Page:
Tuesday, November 15, 2011

The Bones of Convention Art Shows

One attraction seen at most conventions – Sci-Fi, Anime, and even gaming – is the Art Show. There you will find a mixed bag that might include oil paintings, acrylic, pencil, or computer generated illustrations, numbered prints, sculptures, hand-made jewelry, and even original work done right there at the convention (sometimes with input from onlookers). You can bid on the pieces, or sometimes just buy them outright.

But what goes into having an art show? Lots of things. All of the artists need to be contacted so they know where to bring their art – or where to send it if they won't be at the convention in person. Organization and planning are needed to make sure nothing gets lost. And when you purchase that glorious image, the artists need to get paid for their sales.

There is also some special furniture needed to put on an art show, called art panels, or "flats." Most of the art is in the form of paintings or drawings, and they need to be hung up on something. Hotels get pretty testy about driving nails into walls to hang art, so conventions bring in flats. It is rumored that the first art shows just had paintings lying on the floor, and you'd walk around looking down at them. That didn't end well.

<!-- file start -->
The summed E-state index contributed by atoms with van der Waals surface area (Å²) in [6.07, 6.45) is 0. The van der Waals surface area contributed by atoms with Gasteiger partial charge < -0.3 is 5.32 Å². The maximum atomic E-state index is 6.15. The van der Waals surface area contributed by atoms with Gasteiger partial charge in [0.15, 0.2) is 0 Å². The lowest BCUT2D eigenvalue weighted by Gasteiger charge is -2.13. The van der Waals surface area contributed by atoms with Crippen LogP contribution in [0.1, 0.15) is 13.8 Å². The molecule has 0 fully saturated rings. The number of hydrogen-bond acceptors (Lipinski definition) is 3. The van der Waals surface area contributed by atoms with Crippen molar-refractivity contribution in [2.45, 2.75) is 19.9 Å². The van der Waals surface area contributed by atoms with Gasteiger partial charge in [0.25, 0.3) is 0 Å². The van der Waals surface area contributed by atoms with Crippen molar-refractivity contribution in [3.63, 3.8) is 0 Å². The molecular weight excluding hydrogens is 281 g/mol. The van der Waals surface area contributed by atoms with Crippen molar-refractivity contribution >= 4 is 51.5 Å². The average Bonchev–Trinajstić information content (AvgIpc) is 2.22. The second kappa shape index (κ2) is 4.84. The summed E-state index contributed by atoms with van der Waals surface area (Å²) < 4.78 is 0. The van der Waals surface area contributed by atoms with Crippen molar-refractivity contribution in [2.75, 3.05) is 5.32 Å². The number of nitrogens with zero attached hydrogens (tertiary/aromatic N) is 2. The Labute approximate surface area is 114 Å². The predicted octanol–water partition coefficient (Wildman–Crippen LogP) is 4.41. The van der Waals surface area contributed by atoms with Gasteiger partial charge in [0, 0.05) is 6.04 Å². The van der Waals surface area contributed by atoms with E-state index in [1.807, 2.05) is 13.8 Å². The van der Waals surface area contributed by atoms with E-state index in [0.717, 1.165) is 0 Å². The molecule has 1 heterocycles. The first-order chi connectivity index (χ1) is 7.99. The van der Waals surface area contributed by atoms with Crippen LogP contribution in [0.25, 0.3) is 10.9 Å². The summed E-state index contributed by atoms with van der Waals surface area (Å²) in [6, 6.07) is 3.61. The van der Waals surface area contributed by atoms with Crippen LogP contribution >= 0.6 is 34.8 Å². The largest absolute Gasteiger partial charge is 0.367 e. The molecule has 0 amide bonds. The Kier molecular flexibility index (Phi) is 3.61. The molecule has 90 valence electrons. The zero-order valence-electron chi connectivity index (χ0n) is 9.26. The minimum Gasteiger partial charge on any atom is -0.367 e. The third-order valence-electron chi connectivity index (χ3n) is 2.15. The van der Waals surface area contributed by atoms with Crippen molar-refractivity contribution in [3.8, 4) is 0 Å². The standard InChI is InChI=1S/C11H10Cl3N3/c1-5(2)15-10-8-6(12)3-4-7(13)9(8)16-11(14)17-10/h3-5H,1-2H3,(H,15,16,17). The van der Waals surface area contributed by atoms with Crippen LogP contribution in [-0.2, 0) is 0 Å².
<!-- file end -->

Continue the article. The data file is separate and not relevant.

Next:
OSFest used wood frame flats for the past four years. They had been constructed almost two decades ago, and served well at conventions such as Concussion, Nuke-con, AnimeNebrasKon, oh and OSFest. But wear and tear had taken their toll.

At OSFest 4 we decided to retire those venerable display boards and at OSFest 5, next July you will see art displayed on newly designed art flats. The design is very flexible, they will fit whatever room we happen to be using. It is also much lighter and compact for storage and transport. (Ask some of our volunteers how easy it was to move the old flats!) And they are intergratible with the art flats used by Constellation so either convention will be able to effective double its art show when possible.

Of course, you don't care about what the art is hanging on. The point is that a lot of work goes into producing the show, some of it as mundane as cutting PVC pipe to hang the pretty art, which is what you really want to see. So come to OSFest 5 and see what national artists have dreamed up for our enjoyment, you might even want to buy one or two to take home. See you in July.

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